The primary and default administrator account in Ubuntu and other Linux distributions is the root account. By default, while you are installing some Linux distributions (such as CentOS and RedHat) on your machine, the installation wizard creates the root account automatically. It also allows you to set the root account password too.
However, in Ubuntu during the installation, the root account will be created in the background but without providing you the option to set the account password. In general, an account in Linux without password or with an empty one is considered to be a disabled account until it is manually enabled.
In this tutorial, we are going to show how to enable, disable, and set a password to the root account in Ubuntu. Needless to say that with the default installation, the root account is locked and disabled.
Before starting, you can check your root account password information using the next commands:
sudo grep root /etc/passwd
As you can see in the above screenshot, the “x” means that the account has an empty password.
sudo grep root /etc/shadow
In this screenshot, the “!” indicates that the password is locked. An account with a locked password means that the account user will not be able to use the password. In case the user types a right or wrong password, the user login attempt will fail.
Now to enable the root account and set a password to it, you can use one of the following three methods depending on your usage:
First Method: Temporary Enable/Disable Root Account
In this method, the root account will be enabled for a specific task. To allow the root account in this method, you can use the following command:
In case you need to disable the root account, all you need is to log out of this session using the “exit” command.
Second Method: Enable/Disable Root Account Via Command Line
In this method, you will be able to enable or disable the root account through the terminal or the command line. But you will not be able to login to the root account through the graphical interface.
To enable the root account use the next command:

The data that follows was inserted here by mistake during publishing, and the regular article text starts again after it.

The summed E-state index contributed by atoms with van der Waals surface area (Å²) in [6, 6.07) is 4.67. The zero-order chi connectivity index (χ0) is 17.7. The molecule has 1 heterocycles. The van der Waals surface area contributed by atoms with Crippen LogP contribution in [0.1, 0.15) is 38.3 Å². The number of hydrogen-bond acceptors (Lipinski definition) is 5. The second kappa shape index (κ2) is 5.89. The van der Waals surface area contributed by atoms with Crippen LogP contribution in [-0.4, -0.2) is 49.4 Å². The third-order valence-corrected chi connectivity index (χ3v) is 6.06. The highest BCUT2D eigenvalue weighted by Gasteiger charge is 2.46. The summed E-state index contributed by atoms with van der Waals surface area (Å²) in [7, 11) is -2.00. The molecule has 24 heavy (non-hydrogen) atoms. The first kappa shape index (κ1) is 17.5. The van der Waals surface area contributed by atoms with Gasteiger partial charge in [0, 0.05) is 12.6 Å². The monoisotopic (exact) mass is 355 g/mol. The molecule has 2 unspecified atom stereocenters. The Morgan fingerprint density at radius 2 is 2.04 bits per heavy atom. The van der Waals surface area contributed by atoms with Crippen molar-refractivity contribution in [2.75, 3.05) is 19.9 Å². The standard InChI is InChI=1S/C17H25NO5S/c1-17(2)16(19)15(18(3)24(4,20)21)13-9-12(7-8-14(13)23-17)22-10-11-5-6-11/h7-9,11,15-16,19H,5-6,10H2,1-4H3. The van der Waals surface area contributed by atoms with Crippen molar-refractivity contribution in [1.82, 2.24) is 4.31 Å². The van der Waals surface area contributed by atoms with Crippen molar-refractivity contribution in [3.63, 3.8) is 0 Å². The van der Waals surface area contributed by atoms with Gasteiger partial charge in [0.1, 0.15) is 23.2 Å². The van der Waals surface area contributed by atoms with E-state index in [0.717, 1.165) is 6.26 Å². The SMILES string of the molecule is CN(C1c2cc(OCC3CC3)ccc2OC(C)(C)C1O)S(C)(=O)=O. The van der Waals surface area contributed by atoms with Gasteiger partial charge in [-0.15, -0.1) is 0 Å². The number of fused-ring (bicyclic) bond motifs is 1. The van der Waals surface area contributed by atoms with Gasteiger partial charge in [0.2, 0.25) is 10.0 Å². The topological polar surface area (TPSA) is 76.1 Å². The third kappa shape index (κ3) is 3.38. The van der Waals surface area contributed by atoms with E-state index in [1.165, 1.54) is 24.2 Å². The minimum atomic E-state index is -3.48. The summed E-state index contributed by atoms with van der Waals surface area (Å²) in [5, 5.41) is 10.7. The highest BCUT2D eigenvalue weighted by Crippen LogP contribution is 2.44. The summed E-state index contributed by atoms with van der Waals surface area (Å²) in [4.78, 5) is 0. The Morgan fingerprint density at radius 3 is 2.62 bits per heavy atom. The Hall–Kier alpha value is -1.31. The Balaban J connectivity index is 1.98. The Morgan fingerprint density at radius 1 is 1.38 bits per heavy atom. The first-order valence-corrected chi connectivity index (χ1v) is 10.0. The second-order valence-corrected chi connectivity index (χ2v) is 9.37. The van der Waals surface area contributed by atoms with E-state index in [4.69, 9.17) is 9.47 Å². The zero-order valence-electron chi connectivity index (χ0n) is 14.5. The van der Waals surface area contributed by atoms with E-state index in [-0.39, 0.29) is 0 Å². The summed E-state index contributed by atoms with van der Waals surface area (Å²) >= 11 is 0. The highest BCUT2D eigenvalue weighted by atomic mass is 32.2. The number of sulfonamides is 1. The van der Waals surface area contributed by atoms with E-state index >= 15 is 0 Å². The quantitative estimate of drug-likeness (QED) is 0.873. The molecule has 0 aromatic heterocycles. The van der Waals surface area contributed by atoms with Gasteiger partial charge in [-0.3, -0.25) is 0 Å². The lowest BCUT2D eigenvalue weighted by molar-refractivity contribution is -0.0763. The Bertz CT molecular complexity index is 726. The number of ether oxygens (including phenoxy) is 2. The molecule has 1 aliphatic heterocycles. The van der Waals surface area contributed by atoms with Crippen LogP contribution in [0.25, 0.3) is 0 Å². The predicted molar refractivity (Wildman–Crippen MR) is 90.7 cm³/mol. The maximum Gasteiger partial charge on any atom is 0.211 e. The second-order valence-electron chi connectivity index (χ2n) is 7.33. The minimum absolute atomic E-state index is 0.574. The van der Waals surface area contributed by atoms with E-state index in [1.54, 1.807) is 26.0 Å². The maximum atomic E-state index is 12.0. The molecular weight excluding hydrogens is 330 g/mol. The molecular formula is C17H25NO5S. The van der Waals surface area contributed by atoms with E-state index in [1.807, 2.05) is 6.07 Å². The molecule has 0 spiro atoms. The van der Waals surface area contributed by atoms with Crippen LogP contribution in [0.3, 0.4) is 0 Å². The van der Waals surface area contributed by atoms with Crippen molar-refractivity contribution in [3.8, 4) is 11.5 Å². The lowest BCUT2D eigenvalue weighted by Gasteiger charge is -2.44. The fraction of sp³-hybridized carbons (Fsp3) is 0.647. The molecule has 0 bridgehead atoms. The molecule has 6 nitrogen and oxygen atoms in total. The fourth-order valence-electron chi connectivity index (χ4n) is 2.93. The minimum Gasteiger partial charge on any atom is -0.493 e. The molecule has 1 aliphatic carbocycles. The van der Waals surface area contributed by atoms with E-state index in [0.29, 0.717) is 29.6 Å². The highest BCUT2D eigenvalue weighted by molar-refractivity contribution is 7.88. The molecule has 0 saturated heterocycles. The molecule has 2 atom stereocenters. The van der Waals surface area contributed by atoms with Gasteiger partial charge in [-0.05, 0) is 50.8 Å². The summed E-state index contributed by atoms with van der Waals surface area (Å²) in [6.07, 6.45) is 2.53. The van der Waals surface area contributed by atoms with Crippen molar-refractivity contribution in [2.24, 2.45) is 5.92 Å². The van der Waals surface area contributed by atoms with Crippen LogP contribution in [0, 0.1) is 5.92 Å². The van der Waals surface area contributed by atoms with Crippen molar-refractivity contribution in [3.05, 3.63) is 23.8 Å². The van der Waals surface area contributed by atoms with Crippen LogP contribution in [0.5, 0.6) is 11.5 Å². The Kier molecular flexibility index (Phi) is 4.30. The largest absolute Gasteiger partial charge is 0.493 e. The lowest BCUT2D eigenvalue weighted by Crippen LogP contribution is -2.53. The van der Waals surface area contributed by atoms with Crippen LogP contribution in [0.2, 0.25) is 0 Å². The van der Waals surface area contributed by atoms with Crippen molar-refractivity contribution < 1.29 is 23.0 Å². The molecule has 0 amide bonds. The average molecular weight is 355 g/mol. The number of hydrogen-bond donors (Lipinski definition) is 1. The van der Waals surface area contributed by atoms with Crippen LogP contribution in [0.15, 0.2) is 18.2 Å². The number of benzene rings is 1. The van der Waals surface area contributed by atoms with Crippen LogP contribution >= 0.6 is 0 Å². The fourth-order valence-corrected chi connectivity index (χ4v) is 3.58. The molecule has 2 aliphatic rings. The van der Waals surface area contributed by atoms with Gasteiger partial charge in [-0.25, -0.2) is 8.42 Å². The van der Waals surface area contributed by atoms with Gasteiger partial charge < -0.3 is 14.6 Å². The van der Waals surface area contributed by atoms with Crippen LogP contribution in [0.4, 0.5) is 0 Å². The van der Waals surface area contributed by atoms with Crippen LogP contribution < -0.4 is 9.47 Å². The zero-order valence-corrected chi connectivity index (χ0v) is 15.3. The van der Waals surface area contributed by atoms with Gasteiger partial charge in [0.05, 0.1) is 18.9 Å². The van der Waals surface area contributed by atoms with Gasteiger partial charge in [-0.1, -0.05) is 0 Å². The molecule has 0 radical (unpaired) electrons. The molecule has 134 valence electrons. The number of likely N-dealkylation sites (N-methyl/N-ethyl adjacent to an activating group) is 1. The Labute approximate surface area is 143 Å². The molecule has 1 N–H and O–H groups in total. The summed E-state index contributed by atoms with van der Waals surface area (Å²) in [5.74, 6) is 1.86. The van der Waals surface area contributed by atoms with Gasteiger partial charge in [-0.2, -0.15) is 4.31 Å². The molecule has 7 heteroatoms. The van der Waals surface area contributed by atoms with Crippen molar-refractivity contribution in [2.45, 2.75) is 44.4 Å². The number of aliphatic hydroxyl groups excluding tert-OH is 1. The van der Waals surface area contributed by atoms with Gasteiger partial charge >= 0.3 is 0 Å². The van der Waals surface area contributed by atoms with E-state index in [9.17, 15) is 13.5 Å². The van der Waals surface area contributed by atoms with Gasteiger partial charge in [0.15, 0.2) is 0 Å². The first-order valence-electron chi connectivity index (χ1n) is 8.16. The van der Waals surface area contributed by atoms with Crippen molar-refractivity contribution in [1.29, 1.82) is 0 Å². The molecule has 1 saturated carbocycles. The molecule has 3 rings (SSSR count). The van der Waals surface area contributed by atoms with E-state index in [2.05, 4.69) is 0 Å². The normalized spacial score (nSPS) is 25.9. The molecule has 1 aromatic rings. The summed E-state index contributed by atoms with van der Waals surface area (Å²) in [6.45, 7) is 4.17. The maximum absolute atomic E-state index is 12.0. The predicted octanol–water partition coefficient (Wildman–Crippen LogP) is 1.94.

sudo -i passwd root
As you can see in the above screenshot, the previous command will allow the root account and also will let you set the root account password.
Now you can switch to the root account through the terminal as follows:
su - root
To disable the root account in this method, use the following command:
sudo passwd -dl root
To make sure that you have disabled the root account, let’s try switching to it and see what happens:
As you can see in the previous screenshot, you will face an authentication failed error after disabling the root account.
Third Method: Enable/Disable Root Account In Both Command Line and Graphical User Interface
In this method, you will be able to switch to the root account from the command line as well as the graphical user interface.
Step 1. To enable the root account use the next command:
sudo -i passwd root
Step 2. Now if let’s try to login through the graphical user interface and see what will happen:
Enter “root” in the username textbox.
Enter the root account password.
As you can see an error will appear during login. The graphical interface has an additional security layer that prevents the root account from login unless you configure some other additional configuration files.
Step 3. To enable the root account login through the graphical user interface, we need to edit the next two files:
But first lets back up those configuration files:
sudo cp /etc/gdm3/custom.conf /etc/gdm3/custom.conf_backup sudo cp /etc/pam.d/gdm-password /etc/pam.d/gdm-password_backup
Step 4. Now open the “/etc/gdm3/custom.conf” configuration file using your favorite editor.
sudo vi /etc/gdm3/custom.conf
Under the “Security” section add the next line, like the below screenshot.
Save and exit the “custom” configuration file.
Step 5. Open the “/etc/pam.d/gdm-password” configuration file.
Search for the below line and add a hash “#” at the beginning of the line, like the below screenshot.
Save and exit the “gdm” configuration file.
Step 6. To apply the previous changes, you need to reboot your system using the next command.
sudo reboot -f
Step 7. After rebooting try to login using the root account.
Congratulations you have logged to root account using the graphical user interface.
Step 8. To disable the root account, use the same command as in the command line method.
sudo passwd -dl root
Step 9. Undo changes you have done in the two configuration files (or you can restore the original files from the backup one).
Remove the “AllowRoot=true” from the “/etc/gdm3/custom.conf” configuration file, like the below screenshot.
Remove the hash “#” sign from the “/etc/pam.d/gdm-password” the configuration file, like the below screenshot.
That’s it for now. In case you face any question, leave a comment, and we will be glad to help you.